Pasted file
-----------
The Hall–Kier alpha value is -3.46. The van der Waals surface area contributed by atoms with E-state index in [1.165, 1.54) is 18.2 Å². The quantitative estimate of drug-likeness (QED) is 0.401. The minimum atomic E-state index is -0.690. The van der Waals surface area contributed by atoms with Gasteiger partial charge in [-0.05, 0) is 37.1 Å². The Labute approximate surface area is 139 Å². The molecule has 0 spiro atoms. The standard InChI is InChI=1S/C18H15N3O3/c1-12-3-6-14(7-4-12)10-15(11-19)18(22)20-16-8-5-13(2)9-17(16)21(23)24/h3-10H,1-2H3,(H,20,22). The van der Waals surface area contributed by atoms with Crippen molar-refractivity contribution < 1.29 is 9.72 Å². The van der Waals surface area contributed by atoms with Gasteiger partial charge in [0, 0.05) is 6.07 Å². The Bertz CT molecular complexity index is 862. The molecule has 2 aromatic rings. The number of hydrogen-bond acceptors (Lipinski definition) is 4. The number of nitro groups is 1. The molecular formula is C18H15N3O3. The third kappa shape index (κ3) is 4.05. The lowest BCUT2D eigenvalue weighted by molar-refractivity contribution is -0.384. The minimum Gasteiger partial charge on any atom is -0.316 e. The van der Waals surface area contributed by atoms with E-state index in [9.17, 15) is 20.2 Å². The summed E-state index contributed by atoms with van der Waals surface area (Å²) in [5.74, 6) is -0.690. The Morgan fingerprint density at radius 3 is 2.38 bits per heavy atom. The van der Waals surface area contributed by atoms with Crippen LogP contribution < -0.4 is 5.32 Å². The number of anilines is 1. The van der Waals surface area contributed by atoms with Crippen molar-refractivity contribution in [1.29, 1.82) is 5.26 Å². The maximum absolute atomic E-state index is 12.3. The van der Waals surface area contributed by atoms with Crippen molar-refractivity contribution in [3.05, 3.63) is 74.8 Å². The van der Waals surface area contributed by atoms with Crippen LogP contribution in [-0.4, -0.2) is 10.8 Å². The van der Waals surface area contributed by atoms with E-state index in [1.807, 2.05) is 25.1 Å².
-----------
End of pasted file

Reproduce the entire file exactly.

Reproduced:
The Hall–Kier alpha value is -3.46. The van der Waals surface area contributed by atoms with E-state index in [1.165, 1.54) is 18.2 Å². The quantitative estimate of drug-likeness (QED) is 0.401. The minimum atomic E-state index is -0.690. The van der Waals surface area contributed by atoms with Gasteiger partial charge in [-0.05, 0) is 37.1 Å². The Labute approximate surface area is 139 Å². The molecule has 0 spiro atoms. The standard InChI is InChI=1S/C18H15N3O3/c1-12-3-6-14(7-4-12)10-15(11-19)18(22)20-16-8-5-13(2)9-17(16)21(23)24/h3-10H,1-2H3,(H,20,22). The van der Waals surface area contributed by atoms with Crippen molar-refractivity contribution < 1.29 is 9.72 Å². The van der Waals surface area contributed by atoms with Gasteiger partial charge in [0, 0.05) is 6.07 Å². The Bertz CT molecular complexity index is 862. The molecule has 2 aromatic rings. The number of hydrogen-bond acceptors (Lipinski definition) is 4. The number of nitro groups is 1. The molecular formula is C18H15N3O3. The third kappa shape index (κ3) is 4.05. The lowest BCUT2D eigenvalue weighted by molar-refractivity contribution is -0.384. The minimum Gasteiger partial charge on any atom is -0.316 e. The van der Waals surface area contributed by atoms with E-state index in [9.17, 15) is 20.2 Å². The summed E-state index contributed by atoms with van der Waals surface area (Å²) in [5.74, 6) is -0.690. The Morgan fingerprint density at radius 3 is 2.38 bits per heavy atom. The van der Waals surface area contributed by atoms with Crippen LogP contribution < -0.4 is 5.32 Å². The number of anilines is 1. The van der Waals surface area contributed by atoms with Crippen molar-refractivity contribution in [1.29, 1.82) is 5.26 Å². The maximum absolute atomic E-state index is 12.3. The van der Waals surface area contributed by atoms with Crippen molar-refractivity contribution in [3.05, 3.63) is 74.8 Å². The van der Waals surface area contributed by atoms with Crippen LogP contribution in [-0.4, -0.2) is 10.8 Å². The van der Waals surface area contributed by atoms with E-state index in [1.807, 2.05) is 25.1 Å².